Thursday, December 26, 2019

Dollarleaf - Rhynchosia reniformis



Dollarleaf (Rhynchosia reniformis) seems aptly named as its leaves are decidedly round and shaped somewhat like a silver dollar. This genus is also known as the "snoutbeans" which also is aptly named as the flowers have a decided "beak" (the Greek definition of the word Rhynchosia).  This species occurs in dry upland sites throughout much of north and central Florida. It also occurs throughout much of the Southeast Coastal Plan - from Texas in the west to Tennessee and North Carolina in the east.
These are perennial legumes that die back to the ground in winter. This species emerges in spring and forms a somewhat sprawling low-to-the-ground herbaceous plant that rarely stands taller than 6 inches. Because of this, it can be overlooked when not in bloom. Dollarleaf responds quickly to fire and prefers the open habitat that fire maintains.  The leaves are somewhat fuzzy and not compound like many other legumes.
The flowers are formed on short stems at the leaf axils and are arranged in a circular "head."  Single bright yellow flowers are generally produced one at a time within this arrangement. Each is small - about 1/2 inch long. Like many legumes, the flowers are of special interest to bees - especially bumblebees. Flowers can be produced in most months when temperatures don't fall below freezing.
Dollarleaf (and other Rhynchosias) are host plants for several skippers that use a wide variety of legumes - in particular the long-tailed and dorantes skipper.
Legumes are important nitrogen fixers and, because of that, they improve soil nutrition. They also serve as butterfly host plats and nectar sources for bees. Dollarleaf and other Rhychosias, however, have not been commercially propagated in Florida by any of the nurseries affiliated with FANN - the Florida Association of Native Nurseries. It is unlikely that this will change as other legumes are more "showy" and serve some of the same services as this genus. Look for this species in sandhills and open dry flatwoods.

Gopherweed - Baptsia lanceolata



Gopherweed (Baptisia lanceolata) is a pretty poor name for such a beautiful wildflower. Baptisias as a whole are wonderful wildflowers and various species come in a variety of colors. Gopherweed is one of the yellow-flowered species. This species is found in a scattered geographic range that includes counties throughout north and central Florida. It also is recorded in states just north of us - Georgia, Alabama, and South Carolina. Like most species in this genus, it occurs in well-drained uplands in full sun.  It is a perennial that dies back to the ground during the winter months.
Gopherweed reaches a mature height of about 3 feet. Its thick stem supports a wide crown of herbaceous branches that may spread out to 2-3 feet in width. Like most legumes, it has compound leaves in threes. As its Latin name suggests, each of the three leaflets are lanceolate in shape; about 3 inches long and 1 inch wide.
Flowering occurs in late spring. The canary yellow flowers are typical for many in the pea family - a prominent lower lip below two smaller wings. They are about 3/4 inch long and pollinated mostly by bumblebees.  Many Baptisias are important larval host plants. This plant is no exception and serves the needs of the orange and clouded sulfur, frosted elfin, eastern tailed blue, and two species of broad-winged skippers - the hoary edge and wild indigo duskywing. Because of this, gopherweed (and most other species in this genus) are important members of a native-plant butterfly garden.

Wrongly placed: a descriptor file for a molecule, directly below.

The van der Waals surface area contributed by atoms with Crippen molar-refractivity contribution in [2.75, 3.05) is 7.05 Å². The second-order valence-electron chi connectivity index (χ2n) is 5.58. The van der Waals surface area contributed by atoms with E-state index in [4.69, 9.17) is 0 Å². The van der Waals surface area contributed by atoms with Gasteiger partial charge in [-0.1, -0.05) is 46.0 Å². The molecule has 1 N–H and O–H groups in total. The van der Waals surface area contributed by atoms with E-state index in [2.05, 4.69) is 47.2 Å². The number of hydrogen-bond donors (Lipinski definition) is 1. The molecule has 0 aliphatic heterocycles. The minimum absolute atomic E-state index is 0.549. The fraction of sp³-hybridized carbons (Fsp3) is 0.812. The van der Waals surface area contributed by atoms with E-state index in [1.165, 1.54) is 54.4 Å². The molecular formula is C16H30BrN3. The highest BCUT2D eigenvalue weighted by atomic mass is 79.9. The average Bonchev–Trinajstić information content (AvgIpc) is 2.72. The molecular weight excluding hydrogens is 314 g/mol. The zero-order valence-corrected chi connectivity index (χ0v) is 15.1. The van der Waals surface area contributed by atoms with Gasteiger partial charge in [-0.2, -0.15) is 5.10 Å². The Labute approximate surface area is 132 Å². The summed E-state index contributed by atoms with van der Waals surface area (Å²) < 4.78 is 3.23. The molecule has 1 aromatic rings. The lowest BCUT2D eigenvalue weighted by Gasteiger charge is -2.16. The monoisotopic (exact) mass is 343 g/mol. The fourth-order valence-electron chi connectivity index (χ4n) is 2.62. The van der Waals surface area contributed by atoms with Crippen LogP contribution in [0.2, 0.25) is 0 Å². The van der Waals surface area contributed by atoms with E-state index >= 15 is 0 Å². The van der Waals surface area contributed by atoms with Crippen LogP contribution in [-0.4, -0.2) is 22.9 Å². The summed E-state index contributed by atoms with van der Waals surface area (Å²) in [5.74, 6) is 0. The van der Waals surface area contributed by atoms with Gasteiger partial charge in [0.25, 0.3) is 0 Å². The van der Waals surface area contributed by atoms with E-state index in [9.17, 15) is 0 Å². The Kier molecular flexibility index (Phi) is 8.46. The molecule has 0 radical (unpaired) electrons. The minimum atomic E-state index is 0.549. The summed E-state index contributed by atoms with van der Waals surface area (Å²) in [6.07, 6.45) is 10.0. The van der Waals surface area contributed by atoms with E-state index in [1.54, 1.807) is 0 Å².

Some species in this genus are occasionally propagated by native plant nurseries affiliated with FANN - the Florida Association of Native Nurseries, but I have not seen this one offered. Baptisias are not difficult to propagate from ripe seed collected as the dry seed capsules start to dehisce. Scratching the seed coat tends to speed up germination. They are fussy, however, about growing conditions. If you wish to add this plant, make sure that you can provide the sunny well-drained sandy soil that it requires.

Wednesday, December 25, 2019

Common Yellow Woodsorrel - Oxalis corniculata




Often viewed as a lawn weed, common yellow woodsorrel (Oxalis corniculata) is also a native Florida wildflower and has its merits. If it wasn't so common it just might be appreciated more. Native throughout Florida in nearly every mesic upland habitat, It also is vouchered across the US and has been introduced in every southern Province of Canada, except Alberta - and I'm betting it occurs there too.
Common yellow woodsorrel is a perennial herb that dies back to the ground in cold climates, but stays evergreen here where I reside in south-central Florida. It is a creeping ground cover that sends plantlets off of its stoloniferous stems that slowly spread outwards in all directions from the main plant. Each mature plant is diminutive, standing no more than 2 inches tall and about 6 inches across. Over time, however, each cluster of plants can occupy areas several feet across.
Woodsorrels have clover-like leaves, but they are not in the same family. While clovers are legumes, woodsorrels are in the Oxalidaceae - the oxalises.  As such, their leaves are high in oxalic acid and this makes them sour to the taste. They are sometimes used as a salad green, but too much consumption of oxalic acid can lead to health issues. 
Flowering can occur year-round in southern latitudes and from spring through late fall where regular freezes occur.  The tiny 5-petaled bright yellow flowers are attractive. The inner throat is sometimes lined with red streaks near the base of the petals. They are pollinated mostly by small bees.
Taxonomists find this species a bit confusing and some would split this species into several different ones. I do not believe that I've lived in any yard since moving to Florida 33 years ago that did not already have common yellow woodsorrel in it. There seems little reason to propagate it commercially.